How to Deal with Sleep Deprivation Without Sleep Training


How to Feel Less Zombie

And More Human Without Sleep Training

Sleep deprivation is pretty much a given in the early days of motherhood. If you don’t want to sleep train and you haven’t been blessed with a unicorn baby, you’re going to have to learn to deal with potentially years of broken sleep. 

Even if your baby is generally a good sleeper, there’ll be times when they’re teething, sick or going through a growth spurt, where they’ll wake in the night. Often multiple times.

I’ve found that my body eventually gets used to the lack of sleep, but it never really becomes easy. After three years of broken sleep, I certainly don’t jump out of bed like I used to. Which is why it’s so important to figure out ways to deal with the sleep deprivation.

When you’ve no idea when you’ll sleep longer than two hours in a row, and especially in the early months with a newborn, all you can do is simplify and focus on taking care of your self (as best as you can).

In the first few months (and longer if needed), start small. It’s normal for your baby to wake up every couple of hours to feed. The best thing you can do at this stage is go to bed early. Yes, staying up to get some time on your own is nice, but trying to add a couple of hours to your sleep tally should come first.

Even if it’s not every night, get to bed as early as you can. And if this is your first baby, go back to sleep when you put your baby back down after their early morning feed. Enjoy the sleep in, because you likely won’t get it with future babies. 

And I know everyone says it, but nap when they do. Even if it’s just one nap, every few days, you’ll feel better for it.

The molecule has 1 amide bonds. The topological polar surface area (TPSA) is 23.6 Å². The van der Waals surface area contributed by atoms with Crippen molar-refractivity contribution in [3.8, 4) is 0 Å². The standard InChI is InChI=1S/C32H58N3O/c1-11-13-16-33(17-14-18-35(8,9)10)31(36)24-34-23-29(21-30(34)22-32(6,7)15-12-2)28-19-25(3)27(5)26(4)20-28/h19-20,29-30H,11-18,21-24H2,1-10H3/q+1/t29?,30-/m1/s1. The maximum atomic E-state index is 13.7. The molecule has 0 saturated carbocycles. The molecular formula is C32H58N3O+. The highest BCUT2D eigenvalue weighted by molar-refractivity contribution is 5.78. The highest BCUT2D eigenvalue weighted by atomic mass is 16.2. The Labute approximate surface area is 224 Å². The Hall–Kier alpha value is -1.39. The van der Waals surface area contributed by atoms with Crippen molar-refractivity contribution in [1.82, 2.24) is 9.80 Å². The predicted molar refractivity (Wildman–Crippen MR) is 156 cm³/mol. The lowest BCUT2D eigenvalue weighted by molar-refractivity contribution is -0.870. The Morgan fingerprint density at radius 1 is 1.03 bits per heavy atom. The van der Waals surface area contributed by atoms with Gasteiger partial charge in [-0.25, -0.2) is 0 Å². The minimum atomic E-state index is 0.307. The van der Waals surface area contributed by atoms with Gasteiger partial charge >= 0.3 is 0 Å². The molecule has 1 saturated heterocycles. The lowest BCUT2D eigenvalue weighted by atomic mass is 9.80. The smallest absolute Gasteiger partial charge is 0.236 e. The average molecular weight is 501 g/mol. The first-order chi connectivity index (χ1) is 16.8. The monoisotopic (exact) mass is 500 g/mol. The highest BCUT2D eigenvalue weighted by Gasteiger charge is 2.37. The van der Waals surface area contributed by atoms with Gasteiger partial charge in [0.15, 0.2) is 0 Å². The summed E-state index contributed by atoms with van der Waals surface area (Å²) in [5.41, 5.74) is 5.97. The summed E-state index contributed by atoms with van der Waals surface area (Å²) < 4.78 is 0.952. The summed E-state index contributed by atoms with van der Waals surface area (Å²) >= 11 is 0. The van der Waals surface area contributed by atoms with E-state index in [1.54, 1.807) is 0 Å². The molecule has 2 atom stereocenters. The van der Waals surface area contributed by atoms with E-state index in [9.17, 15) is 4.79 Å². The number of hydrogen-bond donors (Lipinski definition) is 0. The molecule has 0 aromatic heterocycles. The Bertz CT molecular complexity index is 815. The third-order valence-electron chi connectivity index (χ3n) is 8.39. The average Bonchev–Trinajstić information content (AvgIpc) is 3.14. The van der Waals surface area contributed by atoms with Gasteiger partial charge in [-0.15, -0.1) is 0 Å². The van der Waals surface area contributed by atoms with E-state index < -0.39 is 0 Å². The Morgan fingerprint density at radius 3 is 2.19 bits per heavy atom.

Once you get past the newborn phase your little one will hopefully start to sleep better. I’ve got an 8 month old and I’m happy if he wakes twice a night, but there’s certainly periods where he wakes a lot more frequently.

Over the years of broken sleep I’ve experimented with ways to deal with the exhaustion.

When I want to feel less like a zombie and more like a functional human being, here’s what helps:

  • Going to bed early. I can’t get those extra hours in the morning, so I’ve got to fit them in at night. Maybe 8pm is early for you, or maybe it’s 10pm (which is what I usually aim for).

  • Reading before bed and putting down my phone. It helps with falling asleep quicker, so I’m not wasting precious sleeping time laying awake in bed.

  • Eating as healthy as possible. Sugar and caffeine will perk you up momentarily but the crash will leave you feeling worse. I have my one coffee a day and squeeze in as many fruits and veggies as I can to my meals.

  • Laying on the floor to play. I can’t guarantee that you won’t be jumped on or that your crawler won’t smack you in the face, but it’s nice to take a little break while they can play around you.

  • Drinking lots of water. Ice cold water can be an easy way to feel refreshed and rejuvenated without the caffeine. And if you’re breastfeeding there’s no such thing as too much water!

  • Slowing down. It's ok to have days where you don't do much. Some afternoons we turn on the TV and watch a movie together. As much as I try and limit screen time, there’s no shame to watching something with your kids.

  • Outsourcing what you can. If funds allow you can hire a cleaner, you can get your partner to cook dinners, and/or make bigger dinners so you have lunch prepared ahead of time. You can also ask visitors if they can bring lunch with them.

  • Getting outside and enjoying the sun. Who doesn’t feel better after spending some time outside? It’s also good to help your newborn learn the difference between day and night.

  • Putting on music and dancing away the afternoon slump. It’s silly but fun, and much loved by my toddler.

  • Simplifying your routine where needed. Order groceries online, automate bill payments, do less structured activities, say “no” to things you don’t need to do.  

In terms of getting more sleep, co-sleeping works well for many families. It's something my eldest loves and he always sleeps well when he's in bed with us, so it's an option that's well worth trying. (Just be sure to do it safely).

While it's normal for babies to wake through the night, and it's normal for this to continue well into toddlerhood, there are certainly instances where things can fall outside the realms of what is considered normal. If the lack of sleep is affecting your mental wellbeing or your ability to function throughout the day, or if you feel like your child is not growing as they should be, then you may need to look at other methods to help everyone get more sleep. Speak to your GP or your childhood nurse and they’ll be able to point you in the right direction.